P2006 Intake Manifold Runner Control Stuck Closed Bank 1

Description and meaning of DTC p2006

This diagnostic trouble code (DTC) is a generic powertrain code, which means that it applies to all 1996-newer vehicles (Nissan, Honda, Infiniti, Ford, Dodge, Acura, Toyota, etc. ). Although generic, the specific repair steps may vary depending on make/model. If your OBD II equipped vehicle has stored a code P2006, it means that the powertrain control module (PCM) has detected that the intake manifold air control (IMRC) actuator for engine bank one is stuck in the closed position. Bank 1 indicates that the malfunction is related to the bank of the engine that contains the number one cylinder. The PCM controls the IMRC system, which is used to manage and fine tune air flow as it enters the lower intake manifold, cylinder heads, and the combustion chambers. Carefully shaped metal flaps, which fit snugly into the intake port of each cylinder, are opened and closed by an electronic runner control solenoid. The runner flaps are bolted to a thin metal rod that extends the length of each cylinder head and passes through the center of each intake port. The flaps are opened with one motion but this also means that all of the flaps will be inoperative if one of them is stuck or binding. The IMRC actuator is usually attached to the rod using a mechanical arm or a gear. A vacuum diaphragm is used on some models to operate the actuator. With the vacuum operated actuator, the PCM controls an electronic solenoid that regulates intake vacuum to the IMRC actuator. Channeling and restricting the air flow, as it is drawn into the engine creates a swirling effect. Research data has shown us that the swirling effect helps the air/fuel mixture to be atomized more thoroughly. More complete atomization helps to reduce exhaust emissions, improve fuel efficiency, and optimize engine performance. Different manufacturers use varying IMRC methods. Consult your vehicle information source (All Data DIY is an excellent resource) for the details of the IMRC system with which the vehicle in question is equipped. Typically, the IMRC runners are somewhat closed during starting/idling situations and opened completely when the throttle plate is opened. In order to ensure that the IMRC system is functioning properly, the PCM monitors input signals from the IMRC runner position sensor, manifold absolute pressure (MAP) sensor, manifold air temperature sensor, intake air temperature sensor, throttle position sensor, the oxygen sensors, and mass airflow (MAF) sensor (among others). The PCM monitors actual runner flap position and adjusts it according to engine drivability data as it is input to the PCM and computed. A code P2006 will be stored, and a malfunction indicator lamp may be illuminated, if the PCM doesn’t see a sufficient change in MAP or manifold air temperature as expected with the desired repositioning of the flaps (by the IMRC actuator). In some models, multiple ignition cycles with an IMRC actuator failure, will be required for MIL illumination.

p2006 diagnostic trouble code symptoms

Symptoms of a P2006 code may include: Hesitation upon acceleration Rich exhaust Diminished fuel efficiency Engine surge

DTC p2006 - possible causes

Possible causes for this engine code include: Loose or binding intake manifold runners Defective IMRC actuator solenoid Bad intake manifold runner position sensor Open or shorted wiring in the IMRC actuator solenoid control circuit Carbon buildup on the IMRC flaps or intake manifold ports Faulty MAP Sensor Corroded IMRC actuator solenoid connector face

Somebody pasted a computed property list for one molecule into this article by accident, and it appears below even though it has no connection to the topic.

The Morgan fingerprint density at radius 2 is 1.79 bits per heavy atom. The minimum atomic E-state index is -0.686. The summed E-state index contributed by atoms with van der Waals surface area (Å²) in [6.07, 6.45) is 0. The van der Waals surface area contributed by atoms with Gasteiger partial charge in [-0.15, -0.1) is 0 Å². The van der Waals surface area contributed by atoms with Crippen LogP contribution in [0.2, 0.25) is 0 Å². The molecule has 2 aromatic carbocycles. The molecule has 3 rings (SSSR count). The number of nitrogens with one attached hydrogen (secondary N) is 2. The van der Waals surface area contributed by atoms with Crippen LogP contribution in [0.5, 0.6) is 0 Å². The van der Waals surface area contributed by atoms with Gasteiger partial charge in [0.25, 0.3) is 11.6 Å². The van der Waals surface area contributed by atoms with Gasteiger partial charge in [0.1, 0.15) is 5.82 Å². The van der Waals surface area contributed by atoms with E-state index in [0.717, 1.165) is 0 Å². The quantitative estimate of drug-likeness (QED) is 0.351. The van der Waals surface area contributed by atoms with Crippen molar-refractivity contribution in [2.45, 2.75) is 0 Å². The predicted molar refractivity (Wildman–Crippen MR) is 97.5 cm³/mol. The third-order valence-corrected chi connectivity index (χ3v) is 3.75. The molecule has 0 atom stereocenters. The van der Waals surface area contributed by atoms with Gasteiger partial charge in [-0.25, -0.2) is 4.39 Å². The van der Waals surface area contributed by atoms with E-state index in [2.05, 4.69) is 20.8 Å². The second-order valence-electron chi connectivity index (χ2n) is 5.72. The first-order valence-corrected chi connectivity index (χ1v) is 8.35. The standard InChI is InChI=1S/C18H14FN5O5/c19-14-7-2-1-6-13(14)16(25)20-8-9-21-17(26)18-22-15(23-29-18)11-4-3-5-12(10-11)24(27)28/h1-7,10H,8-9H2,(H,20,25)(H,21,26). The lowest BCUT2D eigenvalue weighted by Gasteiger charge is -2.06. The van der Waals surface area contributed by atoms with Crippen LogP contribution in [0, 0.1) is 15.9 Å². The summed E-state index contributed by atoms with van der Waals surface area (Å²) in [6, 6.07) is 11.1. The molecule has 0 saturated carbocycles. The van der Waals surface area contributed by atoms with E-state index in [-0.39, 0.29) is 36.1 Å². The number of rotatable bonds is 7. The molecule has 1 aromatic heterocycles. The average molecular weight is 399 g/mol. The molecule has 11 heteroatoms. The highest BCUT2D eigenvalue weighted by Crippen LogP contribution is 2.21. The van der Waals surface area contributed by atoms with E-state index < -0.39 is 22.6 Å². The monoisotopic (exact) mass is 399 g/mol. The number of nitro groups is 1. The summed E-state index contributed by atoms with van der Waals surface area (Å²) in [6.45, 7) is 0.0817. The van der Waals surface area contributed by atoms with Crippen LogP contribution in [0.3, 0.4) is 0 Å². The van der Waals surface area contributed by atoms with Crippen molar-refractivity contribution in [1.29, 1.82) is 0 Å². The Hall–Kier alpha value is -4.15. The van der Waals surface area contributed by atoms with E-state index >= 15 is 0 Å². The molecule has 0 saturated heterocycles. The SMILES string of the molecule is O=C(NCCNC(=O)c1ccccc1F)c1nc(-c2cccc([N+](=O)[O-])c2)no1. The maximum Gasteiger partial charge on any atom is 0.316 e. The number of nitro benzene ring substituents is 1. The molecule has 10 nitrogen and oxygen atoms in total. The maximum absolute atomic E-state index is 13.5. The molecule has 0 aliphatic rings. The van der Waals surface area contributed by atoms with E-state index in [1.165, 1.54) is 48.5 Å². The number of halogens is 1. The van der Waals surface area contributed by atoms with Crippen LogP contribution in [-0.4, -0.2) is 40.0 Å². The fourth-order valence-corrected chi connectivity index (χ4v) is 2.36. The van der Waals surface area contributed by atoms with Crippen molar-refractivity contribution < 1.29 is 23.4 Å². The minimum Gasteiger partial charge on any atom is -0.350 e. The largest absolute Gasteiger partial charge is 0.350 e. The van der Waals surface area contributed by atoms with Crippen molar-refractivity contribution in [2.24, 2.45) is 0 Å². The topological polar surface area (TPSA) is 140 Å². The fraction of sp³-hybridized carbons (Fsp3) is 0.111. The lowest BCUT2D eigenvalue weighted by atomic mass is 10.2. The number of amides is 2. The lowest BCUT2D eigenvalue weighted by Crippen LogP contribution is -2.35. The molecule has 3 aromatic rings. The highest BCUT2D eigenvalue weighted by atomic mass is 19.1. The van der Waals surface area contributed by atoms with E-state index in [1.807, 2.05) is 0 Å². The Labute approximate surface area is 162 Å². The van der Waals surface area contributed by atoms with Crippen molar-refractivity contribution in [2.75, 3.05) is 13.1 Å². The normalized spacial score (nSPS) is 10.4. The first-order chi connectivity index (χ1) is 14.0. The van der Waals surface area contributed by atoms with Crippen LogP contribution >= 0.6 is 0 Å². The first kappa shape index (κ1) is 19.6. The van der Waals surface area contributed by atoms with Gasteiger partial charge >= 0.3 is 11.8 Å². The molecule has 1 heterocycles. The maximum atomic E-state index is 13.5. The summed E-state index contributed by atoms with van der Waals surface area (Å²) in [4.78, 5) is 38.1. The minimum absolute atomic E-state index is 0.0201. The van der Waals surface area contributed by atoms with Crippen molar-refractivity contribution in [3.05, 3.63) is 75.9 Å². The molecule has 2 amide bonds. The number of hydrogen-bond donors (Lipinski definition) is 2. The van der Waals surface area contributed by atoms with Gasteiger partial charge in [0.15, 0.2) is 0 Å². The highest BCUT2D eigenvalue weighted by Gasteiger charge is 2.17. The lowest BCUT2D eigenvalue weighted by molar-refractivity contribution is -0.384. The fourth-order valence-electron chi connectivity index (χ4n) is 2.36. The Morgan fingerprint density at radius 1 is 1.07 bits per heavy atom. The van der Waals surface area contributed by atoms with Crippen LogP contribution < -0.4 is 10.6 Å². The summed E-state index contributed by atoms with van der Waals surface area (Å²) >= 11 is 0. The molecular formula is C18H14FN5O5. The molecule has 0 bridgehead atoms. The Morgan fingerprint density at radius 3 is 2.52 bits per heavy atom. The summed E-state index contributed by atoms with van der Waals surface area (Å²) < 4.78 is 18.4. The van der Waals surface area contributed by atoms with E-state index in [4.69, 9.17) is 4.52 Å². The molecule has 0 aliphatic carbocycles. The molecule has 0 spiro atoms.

How to fix OBD-II diagnostic trouble code p2006

A diagnostic scanner, a digital volt/ohmmeter (DVOM), and a reliable vehicle information source will be necessary when attempting to diagnose a code P2006. I would check technical service bulletins (TSB) for the particular symptoms, stored code/s, and vehicle make and model before beginning my diagnosis. If I find a related TSB, the information will often help in diagnosing the code in question. My usual starting point (for any diagnosis) is a visual inspection of related system wiring and connector faces. In this case, I know that IMRC actuator connectors are prone to corrosion. This could cause an open circuit, so I would focus attention on the area. Now, I would connect the scanner to the vehicle diagnostic connector and retrieve all stored codes and freeze frame data. I make a habit of writing this information down just in case this is an intermittent code then I clear the codes and test-drive the vehicle to see if the code is reset. Proceeding, I would gain access to the IMRC actuator solenoid and IMRC runner position sensor, if the code is reset. Consult your vehicle information source for testing specifications for both of these components. Use the DVOM to perform a resistance test on the solenoid and the sensor. If either of these parts fails to comply with specs, replace it and retest the system. Disconnect all related controllers before testing circuit resistance with the DVOM to prevent PCM damage. If actuator and sensor resistance are in compliance with manufacturer’s specifications, use the DVOM to test resistance and continuity on all system circuits. Repair or replace shorted or open circuits as needed. Additional diagnostic notes: Use caution when handling small screws or rivets in or near intake manifold openings Test for IMR flap binding with the actuator disconnected from the shaft The screws (or rivets) that secure the flaps to the shaft may loosen or fall out causing the flaps to bind Carbon coking inside the intake manifold walls can cause IMRC flaps to bind

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